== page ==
The Post-Pandemic Pantry

(Q) When the recent pandemic began to unfold into a real threat, I took precautions – I shopped for all the things we are told to have on hand in case of an emergency. I have been through tough situations before and know firsthand what is at stake. A few neighbors, friends, and family members thought I overreacted and said so. I didn’t think so at the time but now I am second-guessing myself. What is the difference between panic-buying and being prepared? What is the difference between having some extra supplies on hand versus hoarding them?

(A) Your question says so much about these strange and interesting times. The thing about emergencies is that they are unpredictable. We don’t know how long they will last or how we may be called on to respond, so we tend to fall back on what we have learned from past experience, or what we have come to believe. We gather information, churn that through our internal database, and get to work. Like bees, we are wired to protect the hive – but eons of evolution have rewired us think we belong to different hives now – so our methods are different than they were long ago.

We should also consider that the western idea of barely enough could easily be understood as wealth beyond measure in a developing country. Everything is relative. Generally speaking, having enough, means that our needs are covered; at least in the short run we’ll be fine. Plenty is more than enough; it’s likely that we can share some of our stash if we choose to. An ample or abundant supply suggests that we can be counted on to assist others. As an experiment, follow this link to a food supply calculator to find out how much you really need:

The best answer to your question rests with your intention – what is the plan for the extra supplies? Who are they meant for? Is their location knowable or a closely guarded secret? Can they be shared or given away or will they be sold at a profit? Can you use them in a reasonable amount of time or does the quantity go way beyond an ordinary cycle of use? If you came across a person in greater need than you, would you share? How much “extra” would you need to have on hand before you felt comfortable sharing? When you next encounter your unprepared and critical neighbor or family member, will you share your extra supplies with them compassionately or make them eat their words first?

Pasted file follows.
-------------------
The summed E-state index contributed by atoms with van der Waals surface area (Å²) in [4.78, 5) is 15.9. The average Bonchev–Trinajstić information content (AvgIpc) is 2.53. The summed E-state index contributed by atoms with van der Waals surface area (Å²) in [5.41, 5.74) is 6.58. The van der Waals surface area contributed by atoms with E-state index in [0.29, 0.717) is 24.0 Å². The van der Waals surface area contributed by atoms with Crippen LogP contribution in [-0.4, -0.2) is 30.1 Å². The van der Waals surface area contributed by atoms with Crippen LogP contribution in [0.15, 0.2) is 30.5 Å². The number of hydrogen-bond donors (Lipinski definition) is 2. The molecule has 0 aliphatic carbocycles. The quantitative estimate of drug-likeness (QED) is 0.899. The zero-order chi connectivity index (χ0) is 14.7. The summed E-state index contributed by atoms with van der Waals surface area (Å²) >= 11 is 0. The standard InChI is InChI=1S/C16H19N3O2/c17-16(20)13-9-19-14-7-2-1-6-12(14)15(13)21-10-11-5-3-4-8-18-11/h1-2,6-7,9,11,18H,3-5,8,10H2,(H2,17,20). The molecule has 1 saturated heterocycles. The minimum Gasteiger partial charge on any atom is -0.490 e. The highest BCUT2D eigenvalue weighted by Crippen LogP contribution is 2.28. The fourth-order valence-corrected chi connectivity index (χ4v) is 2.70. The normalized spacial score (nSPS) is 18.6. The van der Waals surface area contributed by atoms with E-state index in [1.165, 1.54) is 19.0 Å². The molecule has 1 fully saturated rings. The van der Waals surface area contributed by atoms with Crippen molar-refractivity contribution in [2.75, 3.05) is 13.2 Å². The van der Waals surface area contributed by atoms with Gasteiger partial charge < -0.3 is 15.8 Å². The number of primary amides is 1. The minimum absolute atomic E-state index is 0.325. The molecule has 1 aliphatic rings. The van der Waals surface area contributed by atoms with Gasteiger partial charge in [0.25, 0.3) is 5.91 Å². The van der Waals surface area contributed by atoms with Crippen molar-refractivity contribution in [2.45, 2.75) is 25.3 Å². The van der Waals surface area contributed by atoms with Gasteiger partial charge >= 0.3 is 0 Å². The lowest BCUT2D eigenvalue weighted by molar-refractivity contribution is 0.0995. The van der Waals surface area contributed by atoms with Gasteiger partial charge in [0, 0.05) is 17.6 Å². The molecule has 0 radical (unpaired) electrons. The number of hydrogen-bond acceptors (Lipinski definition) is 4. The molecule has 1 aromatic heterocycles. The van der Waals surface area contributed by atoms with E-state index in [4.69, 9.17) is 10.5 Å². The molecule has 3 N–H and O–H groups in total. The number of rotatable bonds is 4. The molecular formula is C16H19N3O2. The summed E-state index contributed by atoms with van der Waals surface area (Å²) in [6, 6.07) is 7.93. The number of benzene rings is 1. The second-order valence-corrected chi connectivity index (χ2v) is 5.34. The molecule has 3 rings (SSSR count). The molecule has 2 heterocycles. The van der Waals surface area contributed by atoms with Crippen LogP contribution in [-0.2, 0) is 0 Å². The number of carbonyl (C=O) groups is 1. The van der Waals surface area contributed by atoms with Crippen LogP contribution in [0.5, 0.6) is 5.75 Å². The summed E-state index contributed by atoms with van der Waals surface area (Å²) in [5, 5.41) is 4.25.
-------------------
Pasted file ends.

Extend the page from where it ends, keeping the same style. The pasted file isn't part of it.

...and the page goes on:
You have the answers to these questions within you. To get to them, we have to ask the hard questions. We may not like what we find, but that’s the place to begin. Over time, I have learned that our background, upbringing, financial situation, and exposure to previous adversity has less of an effect on our decisions than we might imagine. Our first instinct is to protect the hive. Our second instinct is to protect the community. We often find a way to do both.

What about all the greed? Yes, there is that to consider. Examples are everywhere. But that’s not us. If the game is comparison, let’s compare ourselves to the best examples we can find, not the worst. If you follow a path that includes (spiritual) initiations, you will soon discover that the easiest tests to pass are those of generosity versus greed. Comparing ourselves to the greediest among us only obscures our vision and slows us down. The hardest tests to pass are those that require the non-use (restraint) of power.

Lastly, second-guessing yourself is a no-win, especially as the result of something someone else said. Reviewing a decision is not the same as second-guessing, which undermines your cognitive and intuitive abilities. I know this fault intimately and work with it too. Stick with it.

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